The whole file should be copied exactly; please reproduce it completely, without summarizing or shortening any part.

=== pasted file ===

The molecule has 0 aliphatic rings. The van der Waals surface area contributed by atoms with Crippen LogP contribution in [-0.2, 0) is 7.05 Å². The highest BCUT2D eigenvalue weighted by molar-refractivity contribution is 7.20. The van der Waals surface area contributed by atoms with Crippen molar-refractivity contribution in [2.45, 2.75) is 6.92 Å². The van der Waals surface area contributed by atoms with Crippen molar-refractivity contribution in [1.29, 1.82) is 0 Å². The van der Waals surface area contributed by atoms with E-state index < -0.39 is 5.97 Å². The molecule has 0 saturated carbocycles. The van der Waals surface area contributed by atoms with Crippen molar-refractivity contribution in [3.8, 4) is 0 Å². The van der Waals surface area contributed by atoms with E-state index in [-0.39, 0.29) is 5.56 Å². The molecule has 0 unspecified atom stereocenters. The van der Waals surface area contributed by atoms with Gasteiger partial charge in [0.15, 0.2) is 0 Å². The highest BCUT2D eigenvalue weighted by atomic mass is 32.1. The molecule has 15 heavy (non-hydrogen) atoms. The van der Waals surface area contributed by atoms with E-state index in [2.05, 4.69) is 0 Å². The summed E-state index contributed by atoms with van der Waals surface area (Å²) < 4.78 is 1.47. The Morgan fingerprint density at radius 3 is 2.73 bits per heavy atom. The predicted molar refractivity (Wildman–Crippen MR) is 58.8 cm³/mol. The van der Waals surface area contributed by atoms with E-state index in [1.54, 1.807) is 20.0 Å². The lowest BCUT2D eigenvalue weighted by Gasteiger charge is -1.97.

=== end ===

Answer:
The molecule has 0 aliphatic rings. The van der Waals surface area contributed by atoms with Crippen LogP contribution in [-0.2, 0) is 7.05 Å². The highest BCUT2D eigenvalue weighted by molar-refractivity contribution is 7.20. The van der Waals surface area contributed by atoms with Crippen molar-refractivity contribution in [2.45, 2.75) is 6.92 Å². The van der Waals surface area contributed by atoms with Crippen molar-refractivity contribution in [1.29, 1.82) is 0 Å². The van der Waals surface area contributed by atoms with E-state index < -0.39 is 5.97 Å². The molecule has 0 saturated carbocycles. The van der Waals surface area contributed by atoms with Crippen molar-refractivity contribution in [3.8, 4) is 0 Å². The van der Waals surface area contributed by atoms with E-state index in [-0.39, 0.29) is 5.56 Å². The molecule has 0 unspecified atom stereocenters. The van der Waals surface area contributed by atoms with Gasteiger partial charge in [0.15, 0.2) is 0 Å². The highest BCUT2D eigenvalue weighted by atomic mass is 32.1. The molecule has 15 heavy (non-hydrogen) atoms. The van der Waals surface area contributed by atoms with E-state index in [2.05, 4.69) is 0 Å². The summed E-state index contributed by atoms with van der Waals surface area (Å²) < 4.78 is 1.47. The Morgan fingerprint density at radius 3 is 2.73 bits per heavy atom. The predicted molar refractivity (Wildman–Crippen MR) is 58.8 cm³/mol. The van der Waals surface area contributed by atoms with E-state index in [1.54, 1.807) is 20.0 Å². The lowest BCUT2D eigenvalue weighted by Gasteiger charge is -1.97.